Worst of all is when people talk about ARTBUSINESS – that is yet another external influence. We’ve added to our armoury the experience of the private galleries which is great, but all the time some of the gallerists seem to go over the edge and create lists and ratings of some kind. It’s clear that this isn’t to improve the structure, but for profit. Ages and ages ago, Marat Gelman suggested creating a list of the top 100 artists to me and I told him I would gladly do it but I had a suspicions that in the time it would take to compile it, an artist would appear who - in terms of historical significance - would supercede each and every one of the artists on our list. So let’s do something useful and not waste our time with lists.
ARTBUSINESS astonishes on a regular basis with some of the strange things it gets up to. And all of our galleries, artists and collectors are to some extent involved in ARTBUSINESS. I rarely see collectors whose eyes light up from the desire to own a particular work of art. And there is no attempt to get to know more about the artist and his life. And the gallery owners are not interested in the artists as people – they are interested in gossip and some of their more questionable achievements.
ARTBUSINESS has destroyed the natural life cycle of culture. All these fads don’t last more than 10 years. Take from 1986 to today – only 20 years have gone by which from the historical perspective is nothing. But many of the artists who were active in that time no longer live as artists. What does that tell us? That they perhaps weren’t very good artists to start with, they just imitated an artistic process. And every collection that was put together during that period is of very questionable interest to us now.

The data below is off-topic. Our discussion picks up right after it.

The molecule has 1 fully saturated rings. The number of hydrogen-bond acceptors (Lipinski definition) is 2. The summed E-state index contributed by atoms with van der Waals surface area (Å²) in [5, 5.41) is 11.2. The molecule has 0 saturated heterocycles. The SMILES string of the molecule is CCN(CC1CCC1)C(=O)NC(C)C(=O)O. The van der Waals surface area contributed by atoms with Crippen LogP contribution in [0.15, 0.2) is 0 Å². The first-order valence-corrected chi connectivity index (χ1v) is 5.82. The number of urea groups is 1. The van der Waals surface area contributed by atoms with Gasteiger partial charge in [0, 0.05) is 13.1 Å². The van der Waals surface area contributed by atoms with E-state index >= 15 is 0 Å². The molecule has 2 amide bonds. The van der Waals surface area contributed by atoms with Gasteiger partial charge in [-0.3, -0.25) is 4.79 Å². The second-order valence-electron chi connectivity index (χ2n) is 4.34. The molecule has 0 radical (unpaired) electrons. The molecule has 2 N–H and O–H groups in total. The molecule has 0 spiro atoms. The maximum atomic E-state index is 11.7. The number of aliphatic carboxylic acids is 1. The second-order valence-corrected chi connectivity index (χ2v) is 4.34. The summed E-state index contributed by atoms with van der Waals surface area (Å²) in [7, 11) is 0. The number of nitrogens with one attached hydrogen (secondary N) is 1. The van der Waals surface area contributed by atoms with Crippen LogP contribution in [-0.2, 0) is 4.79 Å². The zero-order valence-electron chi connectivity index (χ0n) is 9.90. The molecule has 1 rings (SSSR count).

In any case, in my opinion the more tragic the situation, the more it gives us reason for optimism regarding the development of civilization. In order to love something, you have to hate something else. Once again we are burdened by the effect of ‘political correctness’. For love to be of a high standard, you have to learn to hate. I don’t believe in the phrase ‘you should love everything and everyone’ like certain artists who arrived back from Tibet and started with their ‘let’s love everyone’. It’s just common. That’s why I openly state who my enemies are. And when I was asked to sign a petition requesting for Ter-Oganyan (who slashed an icon) not to be sent to prison, I wrote on it ‘Dear Prosecutor, Please add another 15 years to his sentence.’ That was the last thing someone brought me to sign! But we are living in an interesting time and place, somewhere on the verge of the birth of a new empire.